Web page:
I reflexively cringed — while typing his name into the header for this post — as he was so completely wrong, and repeatedly-brazenly wrong, about Schering itself. . . . but the below suggests he may have learned at least one thing from that debacle of his (and Schering’s) — continued flogging of a failing stock story. Take a look. I’ll admit that this is exactly how I see Vertex. And, I’ll admit that I am neither long or short Vertex, Abbott, Astra Zeneca or Schering, at the moment.
. . .Cramer defended the stock today, claiming Wall Street misread some recent study data and took Vertex down unnecessarily.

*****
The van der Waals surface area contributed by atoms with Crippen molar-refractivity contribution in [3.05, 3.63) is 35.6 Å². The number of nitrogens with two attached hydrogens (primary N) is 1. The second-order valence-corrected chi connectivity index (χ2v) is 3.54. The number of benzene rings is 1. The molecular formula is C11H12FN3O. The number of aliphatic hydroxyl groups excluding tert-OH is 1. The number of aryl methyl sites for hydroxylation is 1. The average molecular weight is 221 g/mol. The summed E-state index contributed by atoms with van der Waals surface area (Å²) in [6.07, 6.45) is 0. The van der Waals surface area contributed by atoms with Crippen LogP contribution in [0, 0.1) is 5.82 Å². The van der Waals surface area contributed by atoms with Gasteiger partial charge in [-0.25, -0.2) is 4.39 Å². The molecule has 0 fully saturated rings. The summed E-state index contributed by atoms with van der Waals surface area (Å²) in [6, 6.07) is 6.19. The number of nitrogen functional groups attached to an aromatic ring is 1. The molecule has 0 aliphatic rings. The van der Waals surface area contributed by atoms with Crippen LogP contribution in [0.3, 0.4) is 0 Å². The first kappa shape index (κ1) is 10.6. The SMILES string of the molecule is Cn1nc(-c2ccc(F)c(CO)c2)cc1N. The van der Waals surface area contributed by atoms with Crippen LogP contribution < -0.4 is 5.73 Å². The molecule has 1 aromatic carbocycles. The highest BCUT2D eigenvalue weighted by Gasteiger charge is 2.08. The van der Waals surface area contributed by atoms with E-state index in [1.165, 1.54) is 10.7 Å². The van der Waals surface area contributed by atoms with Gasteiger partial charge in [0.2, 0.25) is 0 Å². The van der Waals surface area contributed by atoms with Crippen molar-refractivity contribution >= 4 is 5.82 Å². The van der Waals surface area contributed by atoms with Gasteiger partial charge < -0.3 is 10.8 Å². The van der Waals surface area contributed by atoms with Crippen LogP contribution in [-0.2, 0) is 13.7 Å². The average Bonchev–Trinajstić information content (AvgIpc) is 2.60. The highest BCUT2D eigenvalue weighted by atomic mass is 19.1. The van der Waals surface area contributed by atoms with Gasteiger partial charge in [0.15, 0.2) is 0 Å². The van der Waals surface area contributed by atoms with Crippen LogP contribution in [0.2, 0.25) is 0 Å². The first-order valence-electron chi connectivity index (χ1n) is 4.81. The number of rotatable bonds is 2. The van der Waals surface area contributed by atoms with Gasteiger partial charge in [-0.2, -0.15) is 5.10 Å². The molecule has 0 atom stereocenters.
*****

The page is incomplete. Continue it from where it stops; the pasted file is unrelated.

. . . .The test designs were different, and Schering had fewer test subjects and lower drop rates. Also, Vertex’s drug seemed to have less severe side effects. And Teleprevir works on patients with treatment-resistant hepatitis C, while Schering’s drug does not. That means Vertex had virtually exclusive access to the 300,000 Americans who fit that description. And, on top of all this, Teleprevir is much closer to market than Schering’s drug. In the U.S. alone, the expected sales top out at $1.2 billion. . . .
There. For. What. It. Is. Worth.